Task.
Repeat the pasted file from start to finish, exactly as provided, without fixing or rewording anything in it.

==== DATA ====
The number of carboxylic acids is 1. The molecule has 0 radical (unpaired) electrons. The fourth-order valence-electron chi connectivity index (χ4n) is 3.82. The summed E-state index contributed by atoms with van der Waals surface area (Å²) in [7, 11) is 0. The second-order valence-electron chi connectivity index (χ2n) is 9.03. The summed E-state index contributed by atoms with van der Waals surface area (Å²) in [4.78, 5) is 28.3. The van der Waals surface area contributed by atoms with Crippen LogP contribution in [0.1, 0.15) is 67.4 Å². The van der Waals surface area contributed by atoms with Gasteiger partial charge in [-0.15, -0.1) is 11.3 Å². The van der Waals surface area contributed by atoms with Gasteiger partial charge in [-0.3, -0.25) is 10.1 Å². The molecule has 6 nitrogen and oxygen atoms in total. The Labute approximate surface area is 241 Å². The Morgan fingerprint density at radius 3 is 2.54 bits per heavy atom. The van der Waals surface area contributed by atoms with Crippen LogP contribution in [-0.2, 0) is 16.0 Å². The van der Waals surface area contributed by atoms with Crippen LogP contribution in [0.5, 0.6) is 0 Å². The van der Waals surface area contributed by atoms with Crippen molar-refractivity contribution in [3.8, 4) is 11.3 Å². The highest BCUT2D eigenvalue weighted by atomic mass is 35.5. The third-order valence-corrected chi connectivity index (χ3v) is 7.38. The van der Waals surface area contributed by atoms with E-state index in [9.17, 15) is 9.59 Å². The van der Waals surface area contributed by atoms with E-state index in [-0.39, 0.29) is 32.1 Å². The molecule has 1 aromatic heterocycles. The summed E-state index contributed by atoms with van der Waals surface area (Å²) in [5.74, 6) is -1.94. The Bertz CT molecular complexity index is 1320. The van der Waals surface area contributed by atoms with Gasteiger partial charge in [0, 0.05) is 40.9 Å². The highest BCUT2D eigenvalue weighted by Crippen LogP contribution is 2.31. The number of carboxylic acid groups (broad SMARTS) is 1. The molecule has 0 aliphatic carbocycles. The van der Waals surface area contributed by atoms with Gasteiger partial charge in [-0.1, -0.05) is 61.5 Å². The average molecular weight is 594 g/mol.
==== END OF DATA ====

The number of carboxylic acids is 1. The molecule has 0 radical (unpaired) electrons. The fourth-order valence-electron chi connectivity index (χ4n) is 3.82. The summed E-state index contributed by atoms with van der Waals surface area (Å²) in [7, 11) is 0. The second-order valence-electron chi connectivity index (χ2n) is 9.03. The summed E-state index contributed by atoms with van der Waals surface area (Å²) in [4.78, 5) is 28.3. The van der Waals surface area contributed by atoms with Crippen LogP contribution in [0.1, 0.15) is 67.4 Å². The van der Waals surface area contributed by atoms with Gasteiger partial charge in [-0.15, -0.1) is 11.3 Å². The van der Waals surface area contributed by atoms with Gasteiger partial charge in [-0.3, -0.25) is 10.1 Å². The molecule has 6 nitrogen and oxygen atoms in total. The Labute approximate surface area is 241 Å². The Morgan fingerprint density at radius 3 is 2.54 bits per heavy atom. The van der Waals surface area contributed by atoms with Crippen LogP contribution in [-0.2, 0) is 16.0 Å². The van der Waals surface area contributed by atoms with Crippen LogP contribution in [0.5, 0.6) is 0 Å². The van der Waals surface area contributed by atoms with Crippen molar-refractivity contribution in [3.8, 4) is 11.3 Å². The highest BCUT2D eigenvalue weighted by atomic mass is 35.5. The third-order valence-corrected chi connectivity index (χ3v) is 7.38. The van der Waals surface area contributed by atoms with E-state index in [9.17, 15) is 9.59 Å². The van der Waals surface area contributed by atoms with E-state index in [-0.39, 0.29) is 32.1 Å². The molecule has 1 aromatic heterocycles. The summed E-state index contributed by atoms with van der Waals surface area (Å²) in [5.74, 6) is -1.94. The Bertz CT molecular complexity index is 1320. The van der Waals surface area contributed by atoms with Gasteiger partial charge in [0, 0.05) is 40.9 Å². The highest BCUT2D eigenvalue weighted by Crippen LogP contribution is 2.31. The number of carboxylic acid groups (broad SMARTS) is 1. The molecule has 0 aliphatic carbocycles. The van der Waals surface area contributed by atoms with Gasteiger partial charge in [-0.1, -0.05) is 61.5 Å². The average molecular weight is 594 g/mol.